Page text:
The entire performer-audience routine is agreed in advance among all participants. Each student performs a short solo lasting about 15 - 20 seconds. The quality of the playing is of no consequence - it will be terribly received no matter what, and the performer knows it. This is the WPS; catcalls and caustic comments directed at the performer. It's all rigged in advance, but it's still your worst nightmare as a performer come true.

After about 15 - 20 seconds of this verbal abuse, followed by a short pause, the performer plays a second solo 15 - 20 seconds in length. This time the audience has been instructed to respond with warmth and sincerity as if it was the greatest performance it has ever witnessed. Now it is cheers, applause and praise. Again, play acting, but the overwhelmingly favorable response "washes away" the "trauma" of the WPS and exposes the performer to a dose of adulation.

The WPS exercise is extremely effective but because it may be considered a distant cousin to such rites as college fraternity hazing, I recommend its use only after the instructor and students have become comfortable with each other.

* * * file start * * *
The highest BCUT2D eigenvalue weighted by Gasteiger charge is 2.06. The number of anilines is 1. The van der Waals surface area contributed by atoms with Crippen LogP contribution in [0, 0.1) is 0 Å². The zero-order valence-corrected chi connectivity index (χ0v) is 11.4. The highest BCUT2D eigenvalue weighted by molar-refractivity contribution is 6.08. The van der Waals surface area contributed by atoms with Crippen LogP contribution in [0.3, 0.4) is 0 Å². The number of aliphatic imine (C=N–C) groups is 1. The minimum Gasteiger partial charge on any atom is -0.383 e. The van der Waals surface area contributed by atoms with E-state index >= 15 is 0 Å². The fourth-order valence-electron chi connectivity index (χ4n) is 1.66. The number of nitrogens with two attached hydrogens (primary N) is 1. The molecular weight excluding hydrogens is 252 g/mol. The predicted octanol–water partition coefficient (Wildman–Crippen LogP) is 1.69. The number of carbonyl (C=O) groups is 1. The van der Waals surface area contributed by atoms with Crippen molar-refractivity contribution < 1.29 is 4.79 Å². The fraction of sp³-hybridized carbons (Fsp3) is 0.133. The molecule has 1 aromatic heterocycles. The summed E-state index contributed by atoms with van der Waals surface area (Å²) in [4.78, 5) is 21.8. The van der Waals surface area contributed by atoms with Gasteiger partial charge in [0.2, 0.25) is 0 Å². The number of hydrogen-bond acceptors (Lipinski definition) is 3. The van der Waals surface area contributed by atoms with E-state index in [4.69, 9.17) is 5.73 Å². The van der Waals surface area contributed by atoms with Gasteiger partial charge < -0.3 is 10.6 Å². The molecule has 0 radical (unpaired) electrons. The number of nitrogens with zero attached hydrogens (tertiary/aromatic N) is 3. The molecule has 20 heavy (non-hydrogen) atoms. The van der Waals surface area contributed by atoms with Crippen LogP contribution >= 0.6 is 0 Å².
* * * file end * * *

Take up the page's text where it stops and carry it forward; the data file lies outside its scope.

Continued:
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Sax on the Web (SOTW) is a comprehensive saxophone site founded by Harri Rautiainen.
Created: May 3, 2002
Update: December 17, 2011

© 2002-11 Harri Rautiainen and respective authors

In Sax on the Web Jazz saxophone Series:

Dealing With Improv Demons

by Roger Freundlich

Roger-Freundlich (38K)

Look the demons of jazz improvisation straight in the eyes and say, "I'm going to improvise - deal with it!" That's the attitude I try to instill in adult jazz improvisation students as we investigate total musical discipline and total musical chaos to find the magic middle ground where the best music is created.


Stepping into the unknown

In early 1989, the City of Espoo Adult Education Center, located west of Helsinki, Finland, asked me to teach their new Jazz Studio adult-education evening class. Adult education is highly developed in Finland; the institute in question currently boasts 47,500 students and 700 part-time or full-time teachers.

At that time adult amateur musicians thirsting for knowledge about jazz improvisation had virtually no opportunities to attend institutions like Berklee or even local musical conservatories, with their limited enrollments and emphasis on younger or career-oriented players.

I was given complete freedom to develop my own methodology. Right from the start, because there appeared to be no precedent for teaching jazz improvisation to adult amateur musicians, particularly in Scandinavia, it was obvious that a conventional approach was out of the question. Finnish social norms posed their own special challenges; modesty is a virtue (an admirable quality but antithetical to the personalized self-expression required to play jazz) and the ability to improvise syncopated music is not an inborn trait.